When you’re fighting cancer, hearing loss may not seem like your most pressing concern. But there are significant reasons why your hearing health is important, even while you’re battling cancer:

  • Chemotherapy-caused hearing loss can also result in balance problems and tinnitus. So, now you’re thinking: hold on, does chemotherapy lead to tinnitus too? Sadly, yes. This tinnitus and loss of balance can be a problem, too. When you’re recovering from chemotherapy, the last thing you need is to have a fall.
  • Social isolation is often the result of hearing loss. Many different conditions can be exacerbated by this. If you’re feeling isolated socially, it can become laborious to do daily activities, especially getting appropriate treatment.
  • Hearing loss can negatively impact your mental health, particularly if that hearing loss is neglected. Untreated hearing loss is closely related to increases in depression and anxiety. Somebody who is fighting cancer already has a heavy weight on their shoulders and the last thing they need is extra anxiety and depression.

Minimizing other health issues while you’re fighting cancer will likely be a priority, and something you’ll want to speak with your care team about.

What’s the solution?

When you’re fighting cancer, your life becomes a laundry list of doctor’s appointments. But don’t allow that to stop you from setting up an appointment for a hearing exam.

Visiting a hearing specialist will help you do a number of things:

  • Set a baseline for your hearing. This will make it considerably easier to recognize hearing loss in the future.
  • Establish a relationship with a hearing professional. Your hearing specialist will have a more precise understanding of the state of your hearing and its needs, if you do have hearing loss.
  • It will be easier to obtain prompt treatment when you experience the signs or symptoms of hearing loss.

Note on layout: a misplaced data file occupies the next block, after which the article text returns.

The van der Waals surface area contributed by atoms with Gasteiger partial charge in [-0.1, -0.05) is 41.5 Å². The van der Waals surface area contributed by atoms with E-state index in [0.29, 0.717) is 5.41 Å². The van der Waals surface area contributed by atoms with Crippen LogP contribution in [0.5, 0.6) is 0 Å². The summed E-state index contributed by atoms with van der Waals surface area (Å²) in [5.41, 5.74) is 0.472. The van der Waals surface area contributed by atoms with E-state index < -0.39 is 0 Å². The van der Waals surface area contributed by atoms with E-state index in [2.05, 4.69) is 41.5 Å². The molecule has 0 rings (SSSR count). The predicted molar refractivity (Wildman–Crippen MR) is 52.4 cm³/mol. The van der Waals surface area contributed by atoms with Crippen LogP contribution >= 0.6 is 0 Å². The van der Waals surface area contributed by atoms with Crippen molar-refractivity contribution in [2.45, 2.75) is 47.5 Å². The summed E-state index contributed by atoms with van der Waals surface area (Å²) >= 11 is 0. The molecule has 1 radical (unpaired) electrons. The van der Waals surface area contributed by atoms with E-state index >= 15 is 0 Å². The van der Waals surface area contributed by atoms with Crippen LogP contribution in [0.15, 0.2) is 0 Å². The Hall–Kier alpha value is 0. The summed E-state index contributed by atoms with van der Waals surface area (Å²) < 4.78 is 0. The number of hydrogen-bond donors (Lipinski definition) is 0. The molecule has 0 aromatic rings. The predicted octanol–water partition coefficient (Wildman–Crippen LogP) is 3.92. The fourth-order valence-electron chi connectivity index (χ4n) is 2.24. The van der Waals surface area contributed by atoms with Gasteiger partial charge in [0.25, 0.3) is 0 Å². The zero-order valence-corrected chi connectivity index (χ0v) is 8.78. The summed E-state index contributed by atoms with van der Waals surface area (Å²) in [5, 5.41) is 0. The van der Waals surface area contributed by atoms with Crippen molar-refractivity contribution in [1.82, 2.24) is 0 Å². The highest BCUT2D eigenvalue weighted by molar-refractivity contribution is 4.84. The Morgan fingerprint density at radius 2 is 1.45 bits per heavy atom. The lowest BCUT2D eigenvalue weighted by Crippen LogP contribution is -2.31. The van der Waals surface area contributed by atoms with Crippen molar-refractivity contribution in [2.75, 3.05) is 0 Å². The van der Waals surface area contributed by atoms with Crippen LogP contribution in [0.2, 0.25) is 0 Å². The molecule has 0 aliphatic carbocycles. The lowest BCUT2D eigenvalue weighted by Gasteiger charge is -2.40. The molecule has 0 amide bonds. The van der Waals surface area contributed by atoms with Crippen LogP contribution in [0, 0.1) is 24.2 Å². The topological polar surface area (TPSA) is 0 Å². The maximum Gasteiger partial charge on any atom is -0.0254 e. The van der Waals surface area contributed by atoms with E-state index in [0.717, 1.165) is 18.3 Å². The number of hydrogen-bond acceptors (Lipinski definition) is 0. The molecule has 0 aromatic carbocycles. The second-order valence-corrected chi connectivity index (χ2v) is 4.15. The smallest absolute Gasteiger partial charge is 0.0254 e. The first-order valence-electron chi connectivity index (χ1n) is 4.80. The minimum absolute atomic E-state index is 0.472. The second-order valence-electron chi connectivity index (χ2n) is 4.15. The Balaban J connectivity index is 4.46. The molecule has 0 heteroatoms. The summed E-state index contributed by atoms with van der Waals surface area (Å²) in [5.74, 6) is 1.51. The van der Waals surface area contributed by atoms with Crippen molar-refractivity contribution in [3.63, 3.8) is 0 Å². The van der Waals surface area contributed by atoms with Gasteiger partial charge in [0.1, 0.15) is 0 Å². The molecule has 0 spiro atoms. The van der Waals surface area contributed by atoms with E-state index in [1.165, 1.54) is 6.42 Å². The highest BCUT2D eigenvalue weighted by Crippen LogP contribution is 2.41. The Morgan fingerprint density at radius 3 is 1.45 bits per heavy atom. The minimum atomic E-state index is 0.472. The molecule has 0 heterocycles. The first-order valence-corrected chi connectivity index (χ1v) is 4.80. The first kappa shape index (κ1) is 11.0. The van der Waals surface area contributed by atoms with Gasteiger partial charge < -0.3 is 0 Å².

So if you get hearing loss from chemo, can it be cured? Regardless of the cause, sensorineural hearing loss has no cure, sadly. But that doesn’t mean there isn’t a treatment. Your hearing specialist will be capable of helping you address and manage your hearing loss. This might mean basic monitoring or it may include a pair of hearing aids.

It should be mentioned, too, that the majority of chemotherapy-caused hearing loss usually impacts the higher-range of hearing frequencies. Your day-to-day hearing may not even really be impacted.

Caring for your hearing is important

Paying attention to your hearing is crucial. Discuss any worries you may have about how chemotherapy may impact your hearing with your care team. Your treatment might not be able to be altered but at least you’ll be better able to keep an eye on your symptoms and to get faster treatment.

Chemotherapy can cause hearing loss. But with the correct plan, and a little assistance from your hearing specialist, you’ll be able to find effective treatments that keep you hearing better longer.

The site information is for educational and informational purposes only and does not constitute medical advice. To receive personalized advice or treatment, schedule an appointment.